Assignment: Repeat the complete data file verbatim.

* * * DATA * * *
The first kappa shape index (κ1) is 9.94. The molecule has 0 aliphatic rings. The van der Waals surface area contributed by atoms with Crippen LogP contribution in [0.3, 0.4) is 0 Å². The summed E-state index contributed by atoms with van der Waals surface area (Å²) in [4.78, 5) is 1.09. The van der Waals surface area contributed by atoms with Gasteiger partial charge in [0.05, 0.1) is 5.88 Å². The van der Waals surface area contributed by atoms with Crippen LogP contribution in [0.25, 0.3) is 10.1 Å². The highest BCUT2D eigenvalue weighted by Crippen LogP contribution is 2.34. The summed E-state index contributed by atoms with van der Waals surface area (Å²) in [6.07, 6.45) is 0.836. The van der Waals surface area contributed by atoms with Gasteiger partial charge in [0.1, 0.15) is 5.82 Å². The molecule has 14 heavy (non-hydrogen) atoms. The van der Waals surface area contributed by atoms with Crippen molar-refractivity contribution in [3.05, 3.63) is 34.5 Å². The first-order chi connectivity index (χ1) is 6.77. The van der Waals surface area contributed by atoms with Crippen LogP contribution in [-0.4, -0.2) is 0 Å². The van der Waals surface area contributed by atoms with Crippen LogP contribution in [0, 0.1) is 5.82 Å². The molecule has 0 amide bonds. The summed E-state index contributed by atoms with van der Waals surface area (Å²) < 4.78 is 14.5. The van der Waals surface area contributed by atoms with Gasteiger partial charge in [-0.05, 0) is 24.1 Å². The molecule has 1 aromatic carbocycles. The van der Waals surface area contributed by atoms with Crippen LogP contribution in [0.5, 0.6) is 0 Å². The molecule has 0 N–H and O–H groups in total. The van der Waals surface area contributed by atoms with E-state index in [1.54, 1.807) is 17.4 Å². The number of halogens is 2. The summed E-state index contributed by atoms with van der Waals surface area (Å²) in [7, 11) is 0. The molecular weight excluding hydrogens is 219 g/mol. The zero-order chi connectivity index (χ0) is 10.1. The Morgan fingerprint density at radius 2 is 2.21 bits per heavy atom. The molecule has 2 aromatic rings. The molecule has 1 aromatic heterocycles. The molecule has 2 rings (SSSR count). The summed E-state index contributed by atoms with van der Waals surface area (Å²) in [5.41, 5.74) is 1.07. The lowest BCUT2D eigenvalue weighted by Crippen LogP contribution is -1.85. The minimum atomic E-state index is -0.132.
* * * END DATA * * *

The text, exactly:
The first kappa shape index (κ1) is 9.94. The molecule has 0 aliphatic rings. The van der Waals surface area contributed by atoms with Crippen LogP contribution in [0.3, 0.4) is 0 Å². The summed E-state index contributed by atoms with van der Waals surface area (Å²) in [4.78, 5) is 1.09. The van der Waals surface area contributed by atoms with Gasteiger partial charge in [0.05, 0.1) is 5.88 Å². The van der Waals surface area contributed by atoms with Crippen LogP contribution in [0.25, 0.3) is 10.1 Å². The highest BCUT2D eigenvalue weighted by Crippen LogP contribution is 2.34. The summed E-state index contributed by atoms with van der Waals surface area (Å²) in [6.07, 6.45) is 0.836. The van der Waals surface area contributed by atoms with Gasteiger partial charge in [0.1, 0.15) is 5.82 Å². The molecule has 14 heavy (non-hydrogen) atoms. The van der Waals surface area contributed by atoms with Crippen molar-refractivity contribution in [3.05, 3.63) is 34.5 Å². The first-order chi connectivity index (χ1) is 6.77. The van der Waals surface area contributed by atoms with Crippen LogP contribution in [-0.4, -0.2) is 0 Å². The van der Waals surface area contributed by atoms with Crippen LogP contribution in [0, 0.1) is 5.82 Å². The molecule has 0 amide bonds. The summed E-state index contributed by atoms with van der Waals surface area (Å²) < 4.78 is 14.5. The van der Waals surface area contributed by atoms with Gasteiger partial charge in [-0.05, 0) is 24.1 Å². The molecule has 1 aromatic carbocycles. The van der Waals surface area contributed by atoms with Crippen LogP contribution in [0.5, 0.6) is 0 Å². The molecule has 0 N–H and O–H groups in total. The van der Waals surface area contributed by atoms with E-state index in [1.54, 1.807) is 17.4 Å². The number of halogens is 2. The summed E-state index contributed by atoms with van der Waals surface area (Å²) in [7, 11) is 0. The molecular weight excluding hydrogens is 219 g/mol. The zero-order chi connectivity index (χ0) is 10.1. The Morgan fingerprint density at radius 2 is 2.21 bits per heavy atom. The molecule has 2 aromatic rings. The molecule has 1 aromatic heterocycles. The molecule has 2 rings (SSSR count). The summed E-state index contributed by atoms with van der Waals surface area (Å²) in [5.41, 5.74) is 1.07. The lowest BCUT2D eigenvalue weighted by Crippen LogP contribution is -1.85. The minimum atomic E-state index is -0.132.